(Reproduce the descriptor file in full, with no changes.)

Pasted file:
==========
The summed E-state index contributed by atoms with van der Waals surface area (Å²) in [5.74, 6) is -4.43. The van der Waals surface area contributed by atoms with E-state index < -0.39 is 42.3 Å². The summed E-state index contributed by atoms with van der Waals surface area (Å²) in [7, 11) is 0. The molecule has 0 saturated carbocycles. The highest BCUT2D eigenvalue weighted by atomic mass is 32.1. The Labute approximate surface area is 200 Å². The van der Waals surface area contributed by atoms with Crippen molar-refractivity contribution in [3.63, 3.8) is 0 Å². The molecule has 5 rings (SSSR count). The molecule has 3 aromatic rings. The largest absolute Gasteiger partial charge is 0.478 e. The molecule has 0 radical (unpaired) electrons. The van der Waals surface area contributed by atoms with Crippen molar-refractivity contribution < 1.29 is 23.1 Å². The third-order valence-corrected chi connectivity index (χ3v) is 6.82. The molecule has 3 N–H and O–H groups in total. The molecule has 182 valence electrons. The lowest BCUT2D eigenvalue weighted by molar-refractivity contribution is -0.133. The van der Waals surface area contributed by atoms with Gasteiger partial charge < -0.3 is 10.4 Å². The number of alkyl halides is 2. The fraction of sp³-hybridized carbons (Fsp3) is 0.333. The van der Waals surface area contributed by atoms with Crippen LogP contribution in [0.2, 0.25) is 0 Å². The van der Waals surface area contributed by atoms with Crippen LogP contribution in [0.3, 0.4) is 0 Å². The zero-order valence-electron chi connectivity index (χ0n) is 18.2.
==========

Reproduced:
The summed E-state index contributed by atoms with van der Waals surface area (Å²) in [5.74, 6) is -4.43. The van der Waals surface area contributed by atoms with E-state index < -0.39 is 42.3 Å². The summed E-state index contributed by atoms with van der Waals surface area (Å²) in [7, 11) is 0. The molecule has 0 saturated carbocycles. The highest BCUT2D eigenvalue weighted by atomic mass is 32.1. The Labute approximate surface area is 200 Å². The van der Waals surface area contributed by atoms with Crippen molar-refractivity contribution in [3.63, 3.8) is 0 Å². The molecule has 5 rings (SSSR count). The molecule has 3 aromatic rings. The largest absolute Gasteiger partial charge is 0.478 e. The molecule has 0 radical (unpaired) electrons. The van der Waals surface area contributed by atoms with Crippen molar-refractivity contribution < 1.29 is 23.1 Å². The third-order valence-corrected chi connectivity index (χ3v) is 6.82. The molecule has 3 N–H and O–H groups in total. The molecule has 182 valence electrons. The lowest BCUT2D eigenvalue weighted by molar-refractivity contribution is -0.133. The van der Waals surface area contributed by atoms with Gasteiger partial charge < -0.3 is 10.4 Å². The number of alkyl halides is 2. The fraction of sp³-hybridized carbons (Fsp3) is 0.333. The van der Waals surface area contributed by atoms with Crippen LogP contribution in [0.2, 0.25) is 0 Å². The van der Waals surface area contributed by atoms with Crippen LogP contribution in [0.3, 0.4) is 0 Å². The zero-order valence-electron chi connectivity index (χ0n) is 18.2.